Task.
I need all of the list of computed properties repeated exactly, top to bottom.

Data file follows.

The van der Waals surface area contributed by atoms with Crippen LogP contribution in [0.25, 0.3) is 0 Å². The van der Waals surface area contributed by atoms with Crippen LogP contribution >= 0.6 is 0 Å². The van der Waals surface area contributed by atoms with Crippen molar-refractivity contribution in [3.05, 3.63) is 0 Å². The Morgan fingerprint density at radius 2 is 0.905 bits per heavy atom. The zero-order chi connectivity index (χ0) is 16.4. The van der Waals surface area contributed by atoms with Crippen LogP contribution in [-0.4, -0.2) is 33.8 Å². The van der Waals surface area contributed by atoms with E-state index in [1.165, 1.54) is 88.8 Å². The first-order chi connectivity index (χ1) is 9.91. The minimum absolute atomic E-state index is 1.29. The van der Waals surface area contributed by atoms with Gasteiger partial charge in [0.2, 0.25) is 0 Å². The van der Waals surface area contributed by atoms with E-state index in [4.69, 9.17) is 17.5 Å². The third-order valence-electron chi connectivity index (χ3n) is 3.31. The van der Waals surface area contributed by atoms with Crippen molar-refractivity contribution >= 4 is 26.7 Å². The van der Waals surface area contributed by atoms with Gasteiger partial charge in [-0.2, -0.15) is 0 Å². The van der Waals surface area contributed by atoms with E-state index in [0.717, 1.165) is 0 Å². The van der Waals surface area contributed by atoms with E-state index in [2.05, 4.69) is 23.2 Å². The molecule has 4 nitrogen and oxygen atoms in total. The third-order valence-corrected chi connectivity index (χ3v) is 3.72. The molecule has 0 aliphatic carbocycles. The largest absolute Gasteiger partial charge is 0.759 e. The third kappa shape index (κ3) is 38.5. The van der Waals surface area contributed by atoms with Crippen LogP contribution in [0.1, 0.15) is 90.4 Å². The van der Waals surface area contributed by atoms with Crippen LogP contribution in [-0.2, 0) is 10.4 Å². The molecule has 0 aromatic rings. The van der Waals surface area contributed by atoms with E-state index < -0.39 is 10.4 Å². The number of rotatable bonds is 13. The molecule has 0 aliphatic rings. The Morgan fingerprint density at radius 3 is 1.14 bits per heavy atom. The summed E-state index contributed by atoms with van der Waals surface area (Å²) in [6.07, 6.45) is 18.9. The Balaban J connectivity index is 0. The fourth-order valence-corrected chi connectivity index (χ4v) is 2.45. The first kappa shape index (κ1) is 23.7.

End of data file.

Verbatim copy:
The van der Waals surface area contributed by atoms with Crippen LogP contribution in [0.25, 0.3) is 0 Å². The van der Waals surface area contributed by atoms with Crippen LogP contribution >= 0.6 is 0 Å². The van der Waals surface area contributed by atoms with Crippen molar-refractivity contribution in [3.05, 3.63) is 0 Å². The Morgan fingerprint density at radius 2 is 0.905 bits per heavy atom. The zero-order chi connectivity index (χ0) is 16.4. The van der Waals surface area contributed by atoms with Crippen LogP contribution in [-0.4, -0.2) is 33.8 Å². The van der Waals surface area contributed by atoms with E-state index in [1.165, 1.54) is 88.8 Å². The first-order chi connectivity index (χ1) is 9.91. The minimum absolute atomic E-state index is 1.29. The van der Waals surface area contributed by atoms with Gasteiger partial charge in [0.2, 0.25) is 0 Å². The van der Waals surface area contributed by atoms with E-state index in [4.69, 9.17) is 17.5 Å². The third-order valence-electron chi connectivity index (χ3n) is 3.31. The van der Waals surface area contributed by atoms with Crippen molar-refractivity contribution >= 4 is 26.7 Å². The van der Waals surface area contributed by atoms with Gasteiger partial charge in [-0.2, -0.15) is 0 Å². The van der Waals surface area contributed by atoms with E-state index in [0.717, 1.165) is 0 Å². The van der Waals surface area contributed by atoms with E-state index in [2.05, 4.69) is 23.2 Å². The molecule has 4 nitrogen and oxygen atoms in total. The third-order valence-corrected chi connectivity index (χ3v) is 3.72. The molecule has 0 aliphatic carbocycles. The largest absolute Gasteiger partial charge is 0.759 e. The third kappa shape index (κ3) is 38.5. The van der Waals surface area contributed by atoms with Crippen LogP contribution in [0.1, 0.15) is 90.4 Å². The van der Waals surface area contributed by atoms with Crippen LogP contribution in [-0.2, 0) is 10.4 Å². The molecule has 0 aromatic rings. The van der Waals surface area contributed by atoms with E-state index < -0.39 is 10.4 Å². The number of rotatable bonds is 13. The molecule has 0 aliphatic rings. The Morgan fingerprint density at radius 3 is 1.14 bits per heavy atom. The summed E-state index contributed by atoms with van der Waals surface area (Å²) in [6.07, 6.45) is 18.9. The Balaban J connectivity index is 0. The fourth-order valence-corrected chi connectivity index (χ4v) is 2.45. The first kappa shape index (κ1) is 23.7.